"For anyone who’s in favor of preventing the planet from heating up, there’s bad news and good news in the latest big report from the International Energy Agency," says Brad Plumer. "First, the somber stuff: Global carbon-dioxide emissions from energy reached a record high in 2012, after rising 1.4 percent over the past year."
However, the IEA "still thinks it’s technically possible for the world to cut emissions by 8 percent by 2020 and stay on track for its declared goal of keeping global warming below 2°C," adds Plumer. As Steven Mufson explains, the report urged global leaders to "implement aggressive energy-efficiency measures; limit the output of inefficient coal plants and mandate that all future coal plants be highly efficient supercritical ones; reduce the release of methane (a potent greenhouse gas) in oil and gas operations; and phase out fossil-fuel subsidies."
"The idea is that these four measures — which don’t require any newfangled or unproven technologies — would buy the world some time while leaders hashed out an international climate treaty and figured out how to make deeper emissions cuts in the future in order to stay under that 2°C mark," says Plumer.
ICLEI highlights Urban Food System on World Environment Day
Every year on 5 June, the World Environment Day is celebrated worldwide to raise global awareness of the need to take positive action and make political commitment in protecting our environment. This year, the theme is ‘Think.Eat.Save’. With the world’s annual food waste reaching to 1.3 billion tones – equivalent to the amount of food produced in sub-Saharan Africa, this UN’s anti-food waste and food loss campaign aims at promoting the reduction of global foodprint.
To mark the day, ICLEI captures experts’ views on the topic of Urban Food System– one of the key features of Resilient Cities 2013 – the 4th Global Forum on Urban Adaptation and Resilience just concluded on 2 June 2013.
Cities lay claim to climate agenda
EUROCITIES pressing for more visibility in the fight against climate change
Our member cities are pressing for a stronger and more visible role at the COP 19 conference and associated events later this year. EUROCITIES and Warsaw have issued a joint press release underlining the work that cities are doing to reduce greenhouse gas emissions, improve energy efficiency and drive sustainable green growth and employment. The press release points to cities deserving greater recognition and support from national governments for their role in combatting climate change.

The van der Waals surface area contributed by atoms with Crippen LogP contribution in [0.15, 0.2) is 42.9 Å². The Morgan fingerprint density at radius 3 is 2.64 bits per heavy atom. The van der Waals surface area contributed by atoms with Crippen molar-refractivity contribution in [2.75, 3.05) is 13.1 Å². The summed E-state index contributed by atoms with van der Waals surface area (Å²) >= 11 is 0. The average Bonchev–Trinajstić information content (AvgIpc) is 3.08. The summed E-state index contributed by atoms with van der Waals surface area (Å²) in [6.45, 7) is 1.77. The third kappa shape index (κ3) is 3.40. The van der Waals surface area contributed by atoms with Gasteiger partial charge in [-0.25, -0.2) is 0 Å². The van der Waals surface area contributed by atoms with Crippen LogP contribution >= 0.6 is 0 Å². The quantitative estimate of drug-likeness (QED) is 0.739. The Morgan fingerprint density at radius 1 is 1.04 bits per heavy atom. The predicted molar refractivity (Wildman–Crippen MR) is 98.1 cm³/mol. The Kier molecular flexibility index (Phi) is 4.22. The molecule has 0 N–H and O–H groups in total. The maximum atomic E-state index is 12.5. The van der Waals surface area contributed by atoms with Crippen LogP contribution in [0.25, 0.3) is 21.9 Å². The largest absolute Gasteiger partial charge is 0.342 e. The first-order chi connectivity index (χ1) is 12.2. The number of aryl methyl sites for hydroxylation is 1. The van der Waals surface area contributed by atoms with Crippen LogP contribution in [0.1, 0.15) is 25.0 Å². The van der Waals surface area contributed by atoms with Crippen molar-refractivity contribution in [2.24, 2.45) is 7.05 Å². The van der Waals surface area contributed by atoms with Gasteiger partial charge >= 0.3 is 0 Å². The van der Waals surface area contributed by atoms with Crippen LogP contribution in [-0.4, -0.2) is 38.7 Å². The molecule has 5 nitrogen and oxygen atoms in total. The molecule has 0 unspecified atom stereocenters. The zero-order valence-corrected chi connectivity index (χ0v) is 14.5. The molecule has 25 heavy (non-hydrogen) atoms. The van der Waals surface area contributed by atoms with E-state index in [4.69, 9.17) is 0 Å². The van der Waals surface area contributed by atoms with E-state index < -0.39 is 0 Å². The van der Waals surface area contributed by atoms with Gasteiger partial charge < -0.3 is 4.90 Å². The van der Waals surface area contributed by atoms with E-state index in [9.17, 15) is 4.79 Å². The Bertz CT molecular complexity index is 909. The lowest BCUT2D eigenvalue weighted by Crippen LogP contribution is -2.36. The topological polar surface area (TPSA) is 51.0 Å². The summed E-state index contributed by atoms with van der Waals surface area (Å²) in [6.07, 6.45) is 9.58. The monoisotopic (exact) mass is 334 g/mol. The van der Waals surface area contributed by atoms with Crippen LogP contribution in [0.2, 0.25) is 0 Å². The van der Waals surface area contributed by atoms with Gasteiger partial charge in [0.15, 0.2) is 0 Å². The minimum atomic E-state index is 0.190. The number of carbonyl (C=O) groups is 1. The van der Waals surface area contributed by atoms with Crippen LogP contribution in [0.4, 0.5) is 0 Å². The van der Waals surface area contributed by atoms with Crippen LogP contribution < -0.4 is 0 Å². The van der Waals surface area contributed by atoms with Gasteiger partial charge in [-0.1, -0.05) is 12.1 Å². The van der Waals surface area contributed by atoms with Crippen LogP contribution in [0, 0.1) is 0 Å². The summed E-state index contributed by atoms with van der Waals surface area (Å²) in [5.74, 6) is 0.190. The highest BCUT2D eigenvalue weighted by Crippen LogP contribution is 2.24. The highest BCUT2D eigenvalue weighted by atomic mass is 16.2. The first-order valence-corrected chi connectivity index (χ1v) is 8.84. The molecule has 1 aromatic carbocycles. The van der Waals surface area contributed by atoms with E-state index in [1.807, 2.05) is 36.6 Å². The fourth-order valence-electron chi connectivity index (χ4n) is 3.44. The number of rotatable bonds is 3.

Today three out of four people in Europe live in cities, and global projections for 2030 are that six out of every ten people will live in an urban environment. European cities account for 80% of greenhouse gas emissions and energy consumption. Clearly European and global climate targets will not be met without action by and with city governments, businesses, NGOs and citizens. “The biggest share of energy savings and CO2 reductions on the way to 2050 will be made in our cities”, as Sir Albert Bore, chair of EUROCITIES Environment Forum and Leader of Birmingham City Council, pointed out.
The increased risk of flooding is one of many effects resulting from changed weather conditions that cities have to adapt to. But cities are well aware of the challenge, with the president of EUROCITIES, Hanna Gronkiewicz-Waltz, stating: “European cities are already taking action.” A number of our member cities already have climate adaptation strategies in place that involve issues such as water management or green infrastructure for climate adaptation.
To read more about EUROCITIES’ work on tackling climate change, please click here.
Improving urban services - ADB lends $99.1m to Sindh
Asian Development Bank has agreed to lend $99.1 million to improve water supply, sanitation and solid waste management facilitates in eight north Sindh cities. It aims to support urban services for more than 6m residents of Jacobabad, Ghotki, Khairpur, Larkana, New Sukkur, Rohri, Shikarpur and Sukkur.
ADB has completed Tranche 1 of the program in these cities which need funds for infrastructure development. The cities are experiencing rapid population growth and severe deficit of reliable urban infrastructure resulting in major health and hygiene problems.
North Sindh Urban Services Corporation Ltd (NSUSC) will run the project over 2013-17 in coordination with Planning & Development Department.
Total funds for SCIIP 2 are $139.8m of which two ADB loans will finance $99.1m. These are: $74m from ADB’s special funds and $25.1m from ADB’s ordinary resources. G/o Pakistan will provide $40.7 m.
Tranche 1 has successfully introduced local government owned and professionally managed independent urban utility company to address the mounting water supply and sanitation challenges.
It will promote citizen participation and support for sustainability and efficiency of the urban services. SCIIP 2 also supports institutional reforms to provide investments into urban services and infrastructure and develop capacities of new institutions.
Detroit Plans Massive Garage Sale
The Detroit Zoo's 'healthy, breeding female giraffe'? A classic Ford XD Cobra prototype? Belle Isle? Mark Stryker and John Gallagher look at some of the city-owned assets that could be sold to help pay off the city's monstrous debt.